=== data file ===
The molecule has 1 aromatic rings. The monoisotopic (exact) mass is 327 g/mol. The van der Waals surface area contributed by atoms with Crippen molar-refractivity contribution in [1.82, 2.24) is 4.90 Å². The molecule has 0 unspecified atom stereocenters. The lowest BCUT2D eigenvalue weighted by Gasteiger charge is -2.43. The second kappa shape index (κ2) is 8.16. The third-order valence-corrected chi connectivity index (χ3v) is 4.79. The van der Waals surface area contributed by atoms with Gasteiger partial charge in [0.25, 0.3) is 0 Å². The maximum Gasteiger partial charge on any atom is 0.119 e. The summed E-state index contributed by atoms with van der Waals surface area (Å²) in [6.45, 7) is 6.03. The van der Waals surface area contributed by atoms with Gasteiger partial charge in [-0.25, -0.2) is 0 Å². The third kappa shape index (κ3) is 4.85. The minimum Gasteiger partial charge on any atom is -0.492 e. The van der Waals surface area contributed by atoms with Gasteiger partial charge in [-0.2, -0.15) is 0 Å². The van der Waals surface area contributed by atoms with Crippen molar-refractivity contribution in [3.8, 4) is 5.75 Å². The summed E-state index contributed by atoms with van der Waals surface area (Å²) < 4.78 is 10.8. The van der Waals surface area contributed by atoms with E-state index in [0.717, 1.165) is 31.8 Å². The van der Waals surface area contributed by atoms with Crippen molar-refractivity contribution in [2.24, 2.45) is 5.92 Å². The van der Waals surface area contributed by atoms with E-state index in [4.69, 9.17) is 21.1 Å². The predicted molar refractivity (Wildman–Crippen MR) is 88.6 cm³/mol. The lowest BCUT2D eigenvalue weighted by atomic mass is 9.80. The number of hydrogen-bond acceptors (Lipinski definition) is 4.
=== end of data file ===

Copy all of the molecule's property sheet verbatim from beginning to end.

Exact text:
The molecule has 1 aromatic rings. The monoisotopic (exact) mass is 327 g/mol. The van der Waals surface area contributed by atoms with Crippen molar-refractivity contribution in [1.82, 2.24) is 4.90 Å². The molecule has 0 unspecified atom stereocenters. The lowest BCUT2D eigenvalue weighted by Gasteiger charge is -2.43. The second kappa shape index (κ2) is 8.16. The third-order valence-corrected chi connectivity index (χ3v) is 4.79. The van der Waals surface area contributed by atoms with Gasteiger partial charge in [0.25, 0.3) is 0 Å². The maximum Gasteiger partial charge on any atom is 0.119 e. The summed E-state index contributed by atoms with van der Waals surface area (Å²) in [6.45, 7) is 6.03. The van der Waals surface area contributed by atoms with Gasteiger partial charge in [-0.25, -0.2) is 0 Å². The third kappa shape index (κ3) is 4.85. The minimum Gasteiger partial charge on any atom is -0.492 e. The van der Waals surface area contributed by atoms with Gasteiger partial charge in [-0.2, -0.15) is 0 Å². The van der Waals surface area contributed by atoms with Crippen molar-refractivity contribution in [3.8, 4) is 5.75 Å². The summed E-state index contributed by atoms with van der Waals surface area (Å²) < 4.78 is 10.8. The van der Waals surface area contributed by atoms with E-state index in [0.717, 1.165) is 31.8 Å². The van der Waals surface area contributed by atoms with Crippen molar-refractivity contribution in [2.24, 2.45) is 5.92 Å². The van der Waals surface area contributed by atoms with E-state index in [4.69, 9.17) is 21.1 Å². The predicted molar refractivity (Wildman–Crippen MR) is 88.6 cm³/mol. The lowest BCUT2D eigenvalue weighted by atomic mass is 9.80. The number of hydrogen-bond acceptors (Lipinski definition) is 4.